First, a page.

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Conservation of Energy Problem

  1. Oct 21, 2015 #1
    1. The problem statement, all variables and given/known data

    A man on his bike have an initial velocity of 8.5m/s. He begins to go up an incline that has a vertical height of 5.2m. Once he reaches the top of the incline, he only has a velocity of 3.00m/s. The man and his bike combined weigh 80kg. What is the total work done on the man from the bottom of the incline to the top?

    2. Relevant equations

    Ek1 + U1 + W = Ek2 + U2

    3. The attempt at a solution

    0.5(80kg)(8.5m/s)^2 + 0 + W = 0.5(80kg)(3m/s)^2 + 5.2m(9.81m/s^2)(80kg)

    W = 0.5(80kg)(3m/s)^2 + 5.2m(9.81m/s^2)(80kg) - 0.5(80kg)(8.5m/s)^2

    W = 1550.96J

    But that is definitely the wrong answer. I can't think of any way that to get the right answer.
     
  2. jcsd
  3. Oct 22, 2015 #2
    are we suppose to just ignore friction?
    because when the man is travelling uphill there will be friction acting against the way he is moving
     
  4. Oct 22, 2015 #3

    Orodruin

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    Why do you think the answer is wrong?

    Technically, it is impossible to know the answer here because the question only specifies the mass of man+bike and wants to know the work done on the man. Edit: Of course, the intent of the question is probably to ask what work is being done on man+bike ...

    You should also round your answer to a reasonable number of significant digits. Using six significant digits is far too much unless you know all parameters to a precision of six digits (for example, the mass of the man to an accuracy of a few mg).
    Friction is irrelevant. You know the initial and final energies and the work done on the man includes any possible negative work done by friction.
     
  5. Oct 22, 2015 #4
    Yeah, the question said to ignore friction.
     
  6. Oct 22, 2015 #5
    Yes, sorry, it asks what the work done on the man and the bike is.
     
  7. Oct 22, 2015 #6

    Orodruin

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    This still does not answer the relevant question in my post: Why do you think your answer is wrong?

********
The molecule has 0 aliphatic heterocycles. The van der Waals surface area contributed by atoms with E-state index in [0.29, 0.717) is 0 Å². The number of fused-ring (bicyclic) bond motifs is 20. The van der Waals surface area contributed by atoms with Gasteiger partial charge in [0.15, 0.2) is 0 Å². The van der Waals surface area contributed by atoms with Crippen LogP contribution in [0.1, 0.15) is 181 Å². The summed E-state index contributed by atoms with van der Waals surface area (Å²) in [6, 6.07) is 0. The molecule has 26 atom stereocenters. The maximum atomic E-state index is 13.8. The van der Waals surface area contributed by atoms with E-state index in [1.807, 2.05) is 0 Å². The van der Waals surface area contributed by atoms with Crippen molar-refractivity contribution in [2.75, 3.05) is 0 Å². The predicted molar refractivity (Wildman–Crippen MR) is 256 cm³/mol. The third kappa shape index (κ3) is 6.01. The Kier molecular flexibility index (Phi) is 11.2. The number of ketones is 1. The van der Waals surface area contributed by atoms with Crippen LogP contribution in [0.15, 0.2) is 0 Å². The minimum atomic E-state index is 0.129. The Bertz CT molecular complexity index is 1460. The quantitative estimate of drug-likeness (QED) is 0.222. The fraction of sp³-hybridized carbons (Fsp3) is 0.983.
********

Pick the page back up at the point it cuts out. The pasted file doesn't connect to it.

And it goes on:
8. Oct 22, 2015 #7
    My physics professor uses an online assignment marker. It marked my answer wrong. It gives hints if the answer is close or just off by some sig-digs; it did not give me any hints.
     
  9. Oct 22, 2015 #8
    Does he start at h=0?
     
  10. Oct 22, 2015 #9
    Well that doesnt actually matter
     
  11. Oct 22, 2015 #10

    haruspex

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    I've always been a bit confused about this, but is it not more correct to say that the work done in getting up the hill was done on the Earth-man-bike system, rather than on the man&bike system? To put it another way, something (engine? muscles?) did 1551J of work, but gravity also did negative work on man&bike, so the net work done on them is just ##\Delta KE##.
     
  12. Oct 22, 2015 #11

    Orodruin

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    I would say this depends on where you consider gravitational energy is "stored". In the case of considering man+bike in a setting where the gravitational field is a background, it makes some sense to assign the potential energy to the man+bike system. In other cases it would depend on how you treat the potential.

    You might be correct in that this might be the intention of the questioner, but this needs to be specified.
     
  13. Oct 22, 2015 #12

    haruspex

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    A quick search on Work-Energy Theorem suggests work done on a body is only the KE change. See e.g. http://faculty.wwu.edu/vawter/physicsnet/topics/Work/WorkEngergyTheorem.html [Broken]
     
    Last edited by a moderator: May 7, 2017
  14. Oct 22, 2015 #13
    The answer should just be Eg, given the law of conservation of energy.


    Et = Eg + Ek


    Et = Eg


    Eg= mgh


    Eg = (80kg)(9.8n/kg)(5.2m)

    Eg = 4'076.8 J

    Just a thought, if I'm wrong so be it.


    To prove this you can see how fast he would be going if he went down the hill. Take whichever number you get and add it to this formula :


    Etotal = W = Ek


    Ek = ½ mv2


    W = ½ (80kg)v2


    V2= (2(4076.8))/(80.0kg)


    V2 = 101.92


    V= 10.09 m/s


    If I am wrong, I apologize.
     
    Last edited: Oct 22, 2015
  15. Oct 22, 2015 #14

    Orodruin

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    Yes, you are right. Taking the potential energy separate from the man+bike system does make sense. I am swayed to the opinion of adding the negative work done by gravity to end up with the difference in kinetic energies.
     
    Last edited by a moderator: May 7, 2017
  16. Oct 22, 2015 #15

    Orodruin

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    No, this is not how work done works. What you are computing is just the work related to the gravitational force.
     
  17. Oct 22, 2015 #16

    Orodruin

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    No, this is not how work done works. What you are computing is just the work related to the gravitational force.
     
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